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Activists Tell Fullerton to Drop Indian Mascot

TIMES STAFF WRITER

Six months after winning a partial concession from a local high school over the use of its Indian-themed mascot, local Native American activists are now calling for the removal of a similar mascot at Fullerton Union High School, one of the oldest campuses in Orange County.

Earlier this month, Daniel Chapin, who represents the national American Indian Movement, sent a letter to Fullerton school officials complaining that the high school’s Indian mascot is offensive and insensitive to Native Americans.

In May, Chapin and other American Indian activists won a compromise from Irvine’s Woodbridge High School over its use of the Warrior mascot.

The school agreed to get rid of a live cartoonish mascot--a person dressed in costume--who performed at school games, but declined to change the Warriors name or paint over team logos. The school also agreed to introduce a Native American curriculum in courses starting next year.

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The arguments are familiar, and the strong emotions the issue evokes have diminished little in a national debate that has gone on for nearly 30 years.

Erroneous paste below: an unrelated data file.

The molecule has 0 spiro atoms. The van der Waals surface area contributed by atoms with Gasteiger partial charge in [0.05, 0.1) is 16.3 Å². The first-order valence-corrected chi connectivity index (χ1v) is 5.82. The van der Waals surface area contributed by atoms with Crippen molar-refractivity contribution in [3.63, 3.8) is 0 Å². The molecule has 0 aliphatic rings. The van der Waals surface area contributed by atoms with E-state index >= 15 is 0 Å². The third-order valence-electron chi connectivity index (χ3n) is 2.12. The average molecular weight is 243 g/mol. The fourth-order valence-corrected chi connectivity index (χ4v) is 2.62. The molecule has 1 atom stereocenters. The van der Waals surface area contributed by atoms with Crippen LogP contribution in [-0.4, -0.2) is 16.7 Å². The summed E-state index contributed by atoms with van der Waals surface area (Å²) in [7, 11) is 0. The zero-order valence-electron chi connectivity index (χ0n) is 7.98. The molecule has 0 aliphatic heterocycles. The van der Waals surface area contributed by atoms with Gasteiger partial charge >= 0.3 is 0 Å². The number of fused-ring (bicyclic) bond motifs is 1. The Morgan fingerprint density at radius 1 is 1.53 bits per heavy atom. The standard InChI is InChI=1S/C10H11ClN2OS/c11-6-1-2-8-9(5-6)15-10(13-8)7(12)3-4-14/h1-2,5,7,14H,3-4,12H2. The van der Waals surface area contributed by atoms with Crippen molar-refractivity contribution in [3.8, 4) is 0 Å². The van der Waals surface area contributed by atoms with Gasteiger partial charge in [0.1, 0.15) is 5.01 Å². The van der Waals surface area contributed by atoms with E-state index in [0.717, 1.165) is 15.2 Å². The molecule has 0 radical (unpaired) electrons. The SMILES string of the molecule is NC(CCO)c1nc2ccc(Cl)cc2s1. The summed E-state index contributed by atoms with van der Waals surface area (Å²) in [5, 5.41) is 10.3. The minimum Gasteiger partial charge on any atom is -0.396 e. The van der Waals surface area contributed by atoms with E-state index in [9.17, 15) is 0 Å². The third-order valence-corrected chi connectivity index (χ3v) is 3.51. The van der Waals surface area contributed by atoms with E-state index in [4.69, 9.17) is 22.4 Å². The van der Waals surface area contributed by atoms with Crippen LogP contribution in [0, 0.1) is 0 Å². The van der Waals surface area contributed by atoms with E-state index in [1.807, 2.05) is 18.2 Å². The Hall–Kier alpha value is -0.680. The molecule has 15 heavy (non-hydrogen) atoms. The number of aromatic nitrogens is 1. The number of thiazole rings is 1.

Fullerton school officials say they have started to eliminate offensive aspects of their mascot, but that there are no immediate plans to change the Indians name.

“After meeting with parents and alumni groups and the faculty, we pretty much decided that while nobody wants to offend anyone, we don’t want to change the mascot,” said Principal Greg Franklin.

That doesn’t satisfy Native Americans.

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“I’ve heard it all before,” said Eugene Herrod, board member of the Fountain Valley-based Southern California Indian Center and a longtime advocate on the mascot issue. “They say, ‘We’ve removed things that are offensive.’ How do they know what is offensive and what is not offensive? They are still using American Indian imagery.”